Exceptions to the rule

As with everything, there are always exceptions to the rules. I have had days when the pressure was 30.40 and the reds were eating everything. This was in the middle of the winter and the water was 36º. I have also had days when the pressure was 29.58 and fish were just about jumping in the boat.

I think the thing you have to do to determine what the days have in store is to watch the bait and birds. If the pressure is high or low and you don’t see a sign of life. You may need to call the day short.

When should I stay at home?

There is almost always something going on. The only difference is whether or not it’s a banner day. If you become too obsessed with the factors you are going to take all the things that make fishing fun. Even when the weather conditions are absolutely terrible, even then you may miss that big one.

 

Remember, you are always just one cast away from that big one.

fishing barometer

Fishing Barometer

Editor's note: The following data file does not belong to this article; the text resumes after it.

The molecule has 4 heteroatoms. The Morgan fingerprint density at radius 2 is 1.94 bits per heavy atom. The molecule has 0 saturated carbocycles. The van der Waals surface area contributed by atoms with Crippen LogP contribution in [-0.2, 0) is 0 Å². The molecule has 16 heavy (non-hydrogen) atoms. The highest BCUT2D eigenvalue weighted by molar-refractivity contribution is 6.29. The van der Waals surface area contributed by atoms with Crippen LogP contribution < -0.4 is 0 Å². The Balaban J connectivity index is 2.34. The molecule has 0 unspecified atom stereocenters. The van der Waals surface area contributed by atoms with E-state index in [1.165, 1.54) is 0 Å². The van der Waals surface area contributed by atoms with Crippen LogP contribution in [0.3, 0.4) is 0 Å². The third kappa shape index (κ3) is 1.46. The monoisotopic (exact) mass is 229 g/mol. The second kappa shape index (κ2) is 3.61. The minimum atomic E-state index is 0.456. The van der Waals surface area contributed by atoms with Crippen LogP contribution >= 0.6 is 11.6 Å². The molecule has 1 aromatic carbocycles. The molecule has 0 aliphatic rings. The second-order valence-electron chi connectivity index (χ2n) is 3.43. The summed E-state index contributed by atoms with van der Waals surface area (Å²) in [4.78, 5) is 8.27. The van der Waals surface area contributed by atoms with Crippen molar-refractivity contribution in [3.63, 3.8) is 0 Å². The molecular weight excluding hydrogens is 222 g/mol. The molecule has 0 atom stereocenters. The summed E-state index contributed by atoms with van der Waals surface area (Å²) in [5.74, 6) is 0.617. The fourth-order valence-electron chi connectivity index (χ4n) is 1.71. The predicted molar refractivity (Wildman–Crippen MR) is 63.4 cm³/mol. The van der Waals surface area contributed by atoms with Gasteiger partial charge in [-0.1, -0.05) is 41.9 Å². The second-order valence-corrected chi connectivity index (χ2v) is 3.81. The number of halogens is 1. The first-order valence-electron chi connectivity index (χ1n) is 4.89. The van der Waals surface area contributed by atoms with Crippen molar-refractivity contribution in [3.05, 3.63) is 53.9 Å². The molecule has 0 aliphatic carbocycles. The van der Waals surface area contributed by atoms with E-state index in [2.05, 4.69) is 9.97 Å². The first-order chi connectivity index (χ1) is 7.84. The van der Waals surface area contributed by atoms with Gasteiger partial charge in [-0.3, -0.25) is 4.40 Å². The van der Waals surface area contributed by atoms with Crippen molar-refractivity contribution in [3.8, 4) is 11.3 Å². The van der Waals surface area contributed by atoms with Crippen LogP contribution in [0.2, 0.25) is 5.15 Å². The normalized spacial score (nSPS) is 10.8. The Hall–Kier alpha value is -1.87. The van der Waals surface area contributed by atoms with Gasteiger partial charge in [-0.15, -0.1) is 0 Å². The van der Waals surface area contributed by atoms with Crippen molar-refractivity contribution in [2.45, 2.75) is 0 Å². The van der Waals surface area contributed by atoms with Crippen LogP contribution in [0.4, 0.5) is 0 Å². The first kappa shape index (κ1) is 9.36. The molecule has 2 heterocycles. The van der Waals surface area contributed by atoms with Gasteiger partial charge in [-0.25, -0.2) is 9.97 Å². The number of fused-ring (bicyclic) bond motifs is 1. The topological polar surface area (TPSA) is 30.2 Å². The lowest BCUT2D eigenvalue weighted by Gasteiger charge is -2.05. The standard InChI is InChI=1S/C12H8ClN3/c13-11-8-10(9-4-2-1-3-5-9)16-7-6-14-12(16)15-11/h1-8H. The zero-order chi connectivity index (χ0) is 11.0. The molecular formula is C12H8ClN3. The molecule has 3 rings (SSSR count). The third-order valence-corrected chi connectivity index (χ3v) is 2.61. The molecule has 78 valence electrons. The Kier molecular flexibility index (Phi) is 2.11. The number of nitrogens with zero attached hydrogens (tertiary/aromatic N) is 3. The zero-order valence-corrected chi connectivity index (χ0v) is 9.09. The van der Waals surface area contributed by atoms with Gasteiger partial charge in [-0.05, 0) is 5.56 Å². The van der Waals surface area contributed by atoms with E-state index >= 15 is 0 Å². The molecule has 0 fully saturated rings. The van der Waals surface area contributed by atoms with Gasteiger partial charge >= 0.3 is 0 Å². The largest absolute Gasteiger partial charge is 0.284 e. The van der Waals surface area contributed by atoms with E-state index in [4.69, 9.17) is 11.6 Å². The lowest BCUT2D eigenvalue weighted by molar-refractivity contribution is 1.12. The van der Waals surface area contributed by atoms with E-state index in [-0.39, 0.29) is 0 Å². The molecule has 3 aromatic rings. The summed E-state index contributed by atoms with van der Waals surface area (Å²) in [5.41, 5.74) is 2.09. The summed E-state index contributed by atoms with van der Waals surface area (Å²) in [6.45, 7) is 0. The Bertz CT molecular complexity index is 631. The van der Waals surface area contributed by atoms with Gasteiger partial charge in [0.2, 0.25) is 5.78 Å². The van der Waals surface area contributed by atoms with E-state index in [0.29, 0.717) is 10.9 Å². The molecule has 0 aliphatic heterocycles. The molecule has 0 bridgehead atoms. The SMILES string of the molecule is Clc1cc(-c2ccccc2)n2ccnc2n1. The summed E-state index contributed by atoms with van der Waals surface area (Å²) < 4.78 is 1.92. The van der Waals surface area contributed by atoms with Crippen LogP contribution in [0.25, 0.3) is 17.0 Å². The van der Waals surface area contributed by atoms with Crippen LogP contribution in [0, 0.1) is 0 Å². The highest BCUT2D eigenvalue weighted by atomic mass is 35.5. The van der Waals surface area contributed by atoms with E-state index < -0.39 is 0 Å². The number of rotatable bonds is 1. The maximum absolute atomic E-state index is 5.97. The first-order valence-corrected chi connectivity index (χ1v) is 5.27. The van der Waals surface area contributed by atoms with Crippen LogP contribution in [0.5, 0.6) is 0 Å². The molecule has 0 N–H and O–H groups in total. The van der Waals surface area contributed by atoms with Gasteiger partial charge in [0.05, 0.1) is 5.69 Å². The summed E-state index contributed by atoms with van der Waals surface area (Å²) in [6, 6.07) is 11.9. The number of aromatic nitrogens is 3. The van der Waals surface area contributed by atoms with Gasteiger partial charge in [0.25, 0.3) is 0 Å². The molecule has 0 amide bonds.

There really much in the way of a specific fishing barometer available on Amazon. Any barometer will do. I currently have this digital one placed by the front door so I know what’s happening as soon as I leave.

Should I take your word for it?

Absolutely Not! These are just a few of the observations I have made over the years. I have talked with people from all over the world about this and just as I would expect, many of the fish in their area follow different rules.

Like I was saying earlier, these rules don’t seem to have as much impact on tarpon and snook. They seem to be more influenced by moon phase than anything.

If I have made you think about a few things or have helped out a little with the things I have found then my object was accomplished.